Nope. Those "gears" turned out to be the fossilized stems of crinoids — aquatic creatures related to sea urchins. (You can see an intact fossil below to the left.) Their relatives still survive in reefs today (below right).

2. Heosemys spinosa — also known as the cogwheel turtle — is named for the spines on its shell. Members of the species have never been known to pair up, link cog-teeth, and spin in opposite directions ... though that would certainly be an amusing sight.

3. Adult Arilus cristatus — wheel bugs — are equipped with a cog-like plate of armor on their backs.

4. Crocodile hearts have a special valve — called a cog-teeth valve — that helps them regulate blood-flow. The cog-teeth can be briefly glimpsed in the video below, which was taken inside a beating crocodile heart.

Copyright 2015 NPR. To see more, visit



You can find gears in just about every manmade thing that has spinning parts: analog watches, cars, coffee grinders, my bike. Turns out you can find them in nature, too. In this week's Science magazine, researchers announced the unexpected discovery of a rotating gear system in the legs of an insect.

As NPR's Adam Cole reports, these naturally made gears help the bugs jump at lightning-fast speeds.

ADAM COLE, BYLINE: The planthopper is a little grey-green insect, a cousin of the grasshopper, with veined wings that look a bit like leaves. The juveniles, called nymphs, are slightly larger than a flea, but their tiny legs can still pack a punch.

GREG SUTTON: Have you've ever been kicked by a grasshopper?

COLE: I have never been kicked by a grasshopper. Well, I don't know if I'd feel it if I had.

SUTTON: Oh, you will feel it.

COLE: That's Greg Sutton who has been kicked by a grasshopper. He's a scientist at University of Bristol in the U.K., and he knows first hand that grasshoppers and their insect relatives have powerful back legs - good for kicks, and great for quick jumps. Planthopper nymphs are some of the best jumpers around. They can launch themselves hundreds of times their own height into the air in just a couple milliseconds.

SUTTON: It's such a short time, it's difficult to think about.

COLE: Now, jumping is trickier than you might think. You have to make sure both legs push off at exactly the same time; for example, when LeBron James goes up for a jump shot.

UNIDENTIFIED MAN: James pulls up...


COLE: In that moment, if one leg pushes off before the other, he'll go careening sideways. But, of course, that doesn't happen.

UNIDENTIFIED MAN: ...puts it in. Thirty-five...


COLE: Jumping is easy for James. After all, his jumps last a full 500 milliseconds. His neurons have plenty of time to their send messages to both legs so they'll kick simultaneously. And if they are a few milliseconds off, it's no big deal.

But planthoppers jump so fast they only have a couple milliseconds to synchronize their legs. If they're off by even a little, the jump will go haywire. But Sutton says they get it right almost every time.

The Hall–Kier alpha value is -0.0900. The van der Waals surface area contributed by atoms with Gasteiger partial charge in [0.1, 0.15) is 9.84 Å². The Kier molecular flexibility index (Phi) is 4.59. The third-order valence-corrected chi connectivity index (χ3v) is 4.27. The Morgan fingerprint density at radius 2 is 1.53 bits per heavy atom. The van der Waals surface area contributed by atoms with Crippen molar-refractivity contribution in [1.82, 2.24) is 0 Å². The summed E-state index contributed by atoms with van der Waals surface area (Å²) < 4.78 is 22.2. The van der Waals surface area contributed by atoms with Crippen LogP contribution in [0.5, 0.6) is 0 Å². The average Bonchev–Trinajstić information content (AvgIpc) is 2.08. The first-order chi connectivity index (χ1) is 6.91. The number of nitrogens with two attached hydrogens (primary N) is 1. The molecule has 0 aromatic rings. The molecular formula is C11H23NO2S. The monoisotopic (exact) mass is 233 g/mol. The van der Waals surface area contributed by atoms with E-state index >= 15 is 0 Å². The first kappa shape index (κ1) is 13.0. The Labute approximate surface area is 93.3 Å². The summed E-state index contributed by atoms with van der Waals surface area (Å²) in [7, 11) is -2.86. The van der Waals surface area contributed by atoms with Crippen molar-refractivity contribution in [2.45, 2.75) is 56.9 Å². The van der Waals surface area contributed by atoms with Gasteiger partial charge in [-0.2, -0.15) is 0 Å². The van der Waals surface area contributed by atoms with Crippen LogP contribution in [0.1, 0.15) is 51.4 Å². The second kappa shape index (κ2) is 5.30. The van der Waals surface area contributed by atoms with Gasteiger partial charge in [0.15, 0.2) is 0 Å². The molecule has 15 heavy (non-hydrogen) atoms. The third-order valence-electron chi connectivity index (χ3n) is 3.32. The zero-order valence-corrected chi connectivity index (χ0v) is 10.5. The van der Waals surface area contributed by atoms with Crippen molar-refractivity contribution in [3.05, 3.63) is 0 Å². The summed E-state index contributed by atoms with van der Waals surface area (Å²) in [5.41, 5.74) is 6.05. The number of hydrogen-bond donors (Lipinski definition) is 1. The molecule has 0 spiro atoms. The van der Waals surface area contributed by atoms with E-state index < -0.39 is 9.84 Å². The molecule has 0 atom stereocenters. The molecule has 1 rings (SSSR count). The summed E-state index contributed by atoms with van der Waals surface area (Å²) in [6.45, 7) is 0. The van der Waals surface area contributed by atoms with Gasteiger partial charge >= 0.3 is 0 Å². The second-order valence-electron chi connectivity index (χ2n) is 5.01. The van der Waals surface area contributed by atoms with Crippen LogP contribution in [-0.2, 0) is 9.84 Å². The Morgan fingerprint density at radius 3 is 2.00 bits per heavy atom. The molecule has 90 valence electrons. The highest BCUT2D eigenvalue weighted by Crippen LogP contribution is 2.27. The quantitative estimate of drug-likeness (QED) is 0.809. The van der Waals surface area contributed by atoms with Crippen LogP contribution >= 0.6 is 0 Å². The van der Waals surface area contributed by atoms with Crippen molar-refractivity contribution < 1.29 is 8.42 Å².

SUTTON: Usually the legs extend within 50 microseconds of one another.

COLE: That's a tiny fraction of a millisecond. And here's the thing: that's faster than their neurons can fire.

SUTTON: So we were asking ourselves how in the world did they get such precise synchrony between to the left and the right legs?

COLE: So Sutton and his colleagues watched hundreds of slo-mo jump videos, and examined the planthoppers' legs under a microscope.

SUTTON: And we noticed these bumps.

COLE: A row of bumps along the curved inside edge of each planthopper hip, they looked like the ridges on two tiny cogwheels.

SUTTON: Before the insect jumped it would engage these ridges.

COLE: And the bumps would mesh together perfectly. When one leg moved, the other leg would move with it. You can watch a close-up video of this on our website, and it really is a working gear system - the first ever seen in nature.

This is a big deal for biologists but the design of the planthopper gears has engineers excited too. Sutton says most human gears follow the same pattern.

SUTTON: If you see a set of gears, say, pull out your watch or if you look up gear on the Internet, you'll see a shape of tooth over and over and over and over again.

COLE: But planthopper gear teeth are quite different, they're hooked and rounded.

SUTTON: So what we have is prototype for incredibly small, high-speed, high precision gears. And that prototype is given to us by nature.

COLE: Maybe one day we'll replicate the planthopper gears using new techniques like 3D printing, and put them to work in human machines.

Adam Cole, NPR News


INSKEEP: And, as Adam mentioned, you can see a video of these insect gears in action, it's pretty amazing. It's at our website,


INSKEEP: This is NPR News.

(SOUNDBITE OF MUSIC) Transcript provided by NPR, Copyright NPR.

Support your
public radio station